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Article
February 17, 1900

THE HOCKEY-STICK INCISION.A TYPICAL MODE OF ENTERING THE ABDOMINAL CAVITY IN CERTAIN COMPLICATED CASES OF APPENDICITIS.

Author Affiliations

Professor of Surgery at the New York Post-Graduate Medical School and Hospital; Attending Surgeon to the German and New York Skin and Cancer Hospitals; Consulting Surgeon to the New York Infirmary. NEW YORK CITY.

JAMA. 1900;XXXIV(7):385-387. doi:10.1001/jama.1900.24610070001001
Abstract

The first question that presents itself to the surgeon when operating for appendicitis is that as to how and where he had best make his incision. The main point by which he is guided in deciding this is the nature of the case under consideration; that is, whether it be an acute or an interval case.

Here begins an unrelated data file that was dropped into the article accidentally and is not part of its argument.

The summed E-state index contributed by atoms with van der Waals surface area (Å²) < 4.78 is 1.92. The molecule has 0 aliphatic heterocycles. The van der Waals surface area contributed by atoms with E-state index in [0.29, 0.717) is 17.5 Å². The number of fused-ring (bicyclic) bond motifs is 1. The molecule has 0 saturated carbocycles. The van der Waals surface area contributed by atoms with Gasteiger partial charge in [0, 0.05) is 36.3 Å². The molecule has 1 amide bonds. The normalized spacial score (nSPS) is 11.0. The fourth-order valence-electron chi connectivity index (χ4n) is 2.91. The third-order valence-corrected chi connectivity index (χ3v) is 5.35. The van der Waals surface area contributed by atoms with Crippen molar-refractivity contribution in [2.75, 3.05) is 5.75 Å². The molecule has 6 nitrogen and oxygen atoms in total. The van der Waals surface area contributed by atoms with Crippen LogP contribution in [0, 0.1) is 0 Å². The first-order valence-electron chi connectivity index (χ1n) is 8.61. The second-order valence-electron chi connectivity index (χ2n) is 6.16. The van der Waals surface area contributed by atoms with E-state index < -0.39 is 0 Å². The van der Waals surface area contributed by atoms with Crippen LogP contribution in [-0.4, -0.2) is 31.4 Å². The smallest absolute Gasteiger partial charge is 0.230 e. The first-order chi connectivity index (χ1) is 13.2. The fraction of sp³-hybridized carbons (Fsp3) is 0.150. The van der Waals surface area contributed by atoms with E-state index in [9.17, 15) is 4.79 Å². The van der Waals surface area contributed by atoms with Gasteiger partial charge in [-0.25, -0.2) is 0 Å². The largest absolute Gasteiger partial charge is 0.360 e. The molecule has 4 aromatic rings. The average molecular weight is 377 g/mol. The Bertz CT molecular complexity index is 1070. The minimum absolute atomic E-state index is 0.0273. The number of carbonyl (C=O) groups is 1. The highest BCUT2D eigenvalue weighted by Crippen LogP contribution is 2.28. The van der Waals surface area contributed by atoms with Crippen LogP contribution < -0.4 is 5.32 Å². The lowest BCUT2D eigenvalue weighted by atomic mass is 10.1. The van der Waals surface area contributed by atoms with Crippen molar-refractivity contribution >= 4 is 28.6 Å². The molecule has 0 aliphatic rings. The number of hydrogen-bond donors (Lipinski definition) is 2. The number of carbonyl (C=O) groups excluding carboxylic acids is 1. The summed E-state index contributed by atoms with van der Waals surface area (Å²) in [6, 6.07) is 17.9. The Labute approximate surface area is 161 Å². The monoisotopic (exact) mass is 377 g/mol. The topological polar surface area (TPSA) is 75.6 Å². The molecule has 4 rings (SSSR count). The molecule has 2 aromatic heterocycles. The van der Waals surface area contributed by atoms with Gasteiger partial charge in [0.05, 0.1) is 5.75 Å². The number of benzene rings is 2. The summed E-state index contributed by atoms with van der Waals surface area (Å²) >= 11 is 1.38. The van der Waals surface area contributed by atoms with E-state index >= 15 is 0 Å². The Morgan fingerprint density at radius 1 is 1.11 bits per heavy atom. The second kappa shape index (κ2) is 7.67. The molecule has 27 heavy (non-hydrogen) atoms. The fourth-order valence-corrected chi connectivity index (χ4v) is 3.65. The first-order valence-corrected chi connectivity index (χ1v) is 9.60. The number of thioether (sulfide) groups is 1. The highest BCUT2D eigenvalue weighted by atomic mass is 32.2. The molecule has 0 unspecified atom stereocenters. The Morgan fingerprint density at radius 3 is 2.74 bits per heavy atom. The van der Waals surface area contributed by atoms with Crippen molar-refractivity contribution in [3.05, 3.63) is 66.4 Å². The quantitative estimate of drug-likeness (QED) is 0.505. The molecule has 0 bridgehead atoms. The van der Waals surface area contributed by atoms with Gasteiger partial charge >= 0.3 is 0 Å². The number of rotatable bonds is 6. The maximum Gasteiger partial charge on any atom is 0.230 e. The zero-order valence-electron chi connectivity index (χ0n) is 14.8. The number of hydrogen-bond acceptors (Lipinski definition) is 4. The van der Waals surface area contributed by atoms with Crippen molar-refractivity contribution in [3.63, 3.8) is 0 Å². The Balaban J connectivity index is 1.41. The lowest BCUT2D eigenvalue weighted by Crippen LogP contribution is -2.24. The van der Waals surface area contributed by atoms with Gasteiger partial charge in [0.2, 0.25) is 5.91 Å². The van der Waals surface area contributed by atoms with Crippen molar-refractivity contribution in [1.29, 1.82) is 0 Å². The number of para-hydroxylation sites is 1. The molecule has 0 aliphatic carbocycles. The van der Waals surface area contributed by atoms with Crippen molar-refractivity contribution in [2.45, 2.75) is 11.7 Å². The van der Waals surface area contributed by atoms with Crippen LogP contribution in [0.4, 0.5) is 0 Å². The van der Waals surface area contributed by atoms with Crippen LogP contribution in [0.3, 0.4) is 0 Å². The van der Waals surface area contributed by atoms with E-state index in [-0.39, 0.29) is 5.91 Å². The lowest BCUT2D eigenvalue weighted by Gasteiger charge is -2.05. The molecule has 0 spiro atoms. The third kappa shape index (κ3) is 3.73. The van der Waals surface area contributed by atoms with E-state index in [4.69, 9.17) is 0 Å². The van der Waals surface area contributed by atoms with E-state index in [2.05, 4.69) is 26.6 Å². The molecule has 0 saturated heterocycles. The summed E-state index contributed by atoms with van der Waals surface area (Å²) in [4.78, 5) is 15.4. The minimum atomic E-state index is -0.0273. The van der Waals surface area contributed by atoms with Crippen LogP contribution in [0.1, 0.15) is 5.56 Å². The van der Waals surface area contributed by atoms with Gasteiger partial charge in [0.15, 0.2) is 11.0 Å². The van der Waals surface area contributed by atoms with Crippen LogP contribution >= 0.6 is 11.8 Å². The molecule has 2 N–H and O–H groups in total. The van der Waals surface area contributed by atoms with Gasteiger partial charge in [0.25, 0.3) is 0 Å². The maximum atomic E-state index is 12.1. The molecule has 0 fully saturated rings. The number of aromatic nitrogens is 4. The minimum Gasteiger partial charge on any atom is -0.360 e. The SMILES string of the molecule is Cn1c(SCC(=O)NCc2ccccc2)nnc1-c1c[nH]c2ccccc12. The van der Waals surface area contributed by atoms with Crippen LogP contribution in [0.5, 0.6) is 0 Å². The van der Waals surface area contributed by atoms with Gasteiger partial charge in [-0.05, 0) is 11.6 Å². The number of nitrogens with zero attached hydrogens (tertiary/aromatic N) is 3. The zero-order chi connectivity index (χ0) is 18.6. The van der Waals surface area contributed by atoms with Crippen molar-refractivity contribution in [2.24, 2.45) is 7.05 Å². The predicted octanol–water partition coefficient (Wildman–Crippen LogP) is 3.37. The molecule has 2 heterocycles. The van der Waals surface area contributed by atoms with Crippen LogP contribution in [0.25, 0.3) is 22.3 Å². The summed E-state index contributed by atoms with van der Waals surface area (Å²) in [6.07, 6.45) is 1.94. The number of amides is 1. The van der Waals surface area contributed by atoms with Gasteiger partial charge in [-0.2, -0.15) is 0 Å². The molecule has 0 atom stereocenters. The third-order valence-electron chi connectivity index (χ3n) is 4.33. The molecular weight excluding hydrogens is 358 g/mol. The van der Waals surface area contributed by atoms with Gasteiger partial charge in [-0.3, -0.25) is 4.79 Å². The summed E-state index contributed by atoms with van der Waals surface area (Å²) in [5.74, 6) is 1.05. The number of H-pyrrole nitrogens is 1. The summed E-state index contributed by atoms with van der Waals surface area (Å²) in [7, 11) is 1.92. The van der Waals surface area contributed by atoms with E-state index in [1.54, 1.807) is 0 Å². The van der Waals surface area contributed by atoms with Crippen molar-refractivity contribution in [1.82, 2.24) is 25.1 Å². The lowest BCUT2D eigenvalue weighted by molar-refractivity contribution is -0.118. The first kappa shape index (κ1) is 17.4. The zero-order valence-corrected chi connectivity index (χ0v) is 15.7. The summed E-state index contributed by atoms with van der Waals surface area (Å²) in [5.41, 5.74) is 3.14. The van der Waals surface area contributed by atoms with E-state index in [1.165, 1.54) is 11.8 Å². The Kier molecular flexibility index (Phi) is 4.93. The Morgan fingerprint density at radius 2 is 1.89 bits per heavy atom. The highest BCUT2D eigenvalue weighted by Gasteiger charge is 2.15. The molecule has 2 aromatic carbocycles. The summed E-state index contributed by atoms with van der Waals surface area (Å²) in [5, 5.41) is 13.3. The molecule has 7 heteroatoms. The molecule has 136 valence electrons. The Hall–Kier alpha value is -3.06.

In interval cases every surgeon nowadays tries to get through with as small an incision as possible and arranges his work in such a way that there will remain no tendency nor possibility of the appearance of a ventral hernia. Thus he traverses the external oblique and transversalis muscles near the anterior superior spine, bluntly, according to the direction of their fibers— McBurney's gridiron incision1; or he makes the cut at the outer border of the right rectus muscle, then displaces it inwardly in order to reach a spot of its posterior sheath

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